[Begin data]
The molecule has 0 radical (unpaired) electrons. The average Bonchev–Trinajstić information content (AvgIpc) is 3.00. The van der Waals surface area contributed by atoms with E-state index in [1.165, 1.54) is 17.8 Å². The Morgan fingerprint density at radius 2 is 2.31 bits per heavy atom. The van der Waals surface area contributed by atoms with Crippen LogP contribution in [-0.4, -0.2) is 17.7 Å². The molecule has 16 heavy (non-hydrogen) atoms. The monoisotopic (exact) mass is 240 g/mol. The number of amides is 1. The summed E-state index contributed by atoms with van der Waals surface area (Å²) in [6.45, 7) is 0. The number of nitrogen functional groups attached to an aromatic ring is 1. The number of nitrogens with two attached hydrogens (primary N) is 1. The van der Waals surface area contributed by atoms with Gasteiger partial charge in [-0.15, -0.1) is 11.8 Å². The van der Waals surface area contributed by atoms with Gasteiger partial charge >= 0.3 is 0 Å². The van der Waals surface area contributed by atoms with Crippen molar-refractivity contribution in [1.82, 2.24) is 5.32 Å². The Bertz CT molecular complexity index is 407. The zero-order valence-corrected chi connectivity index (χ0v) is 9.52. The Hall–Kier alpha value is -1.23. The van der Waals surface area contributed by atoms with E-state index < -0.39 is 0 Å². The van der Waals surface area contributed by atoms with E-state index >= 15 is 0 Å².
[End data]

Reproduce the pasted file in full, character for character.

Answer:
The molecule has 0 radical (unpaired) electrons. The average Bonchev–Trinajstić information content (AvgIpc) is 3.00. The van der Waals surface area contributed by atoms with E-state index in [1.165, 1.54) is 17.8 Å². The Morgan fingerprint density at radius 2 is 2.31 bits per heavy atom. The van der Waals surface area contributed by atoms with Crippen LogP contribution in [-0.4, -0.2) is 17.7 Å². The molecule has 16 heavy (non-hydrogen) atoms. The monoisotopic (exact) mass is 240 g/mol. The number of amides is 1. The summed E-state index contributed by atoms with van der Waals surface area (Å²) in [6.45, 7) is 0. The number of nitrogen functional groups attached to an aromatic ring is 1. The number of nitrogens with two attached hydrogens (primary N) is 1. The van der Waals surface area contributed by atoms with Gasteiger partial charge in [-0.15, -0.1) is 11.8 Å². The van der Waals surface area contributed by atoms with Gasteiger partial charge >= 0.3 is 0 Å². The van der Waals surface area contributed by atoms with Crippen molar-refractivity contribution in [1.82, 2.24) is 5.32 Å². The Bertz CT molecular complexity index is 407. The zero-order valence-corrected chi connectivity index (χ0v) is 9.52. The Hall–Kier alpha value is -1.23. The van der Waals surface area contributed by atoms with E-state index < -0.39 is 0 Å². The van der Waals surface area contributed by atoms with E-state index >= 15 is 0 Å².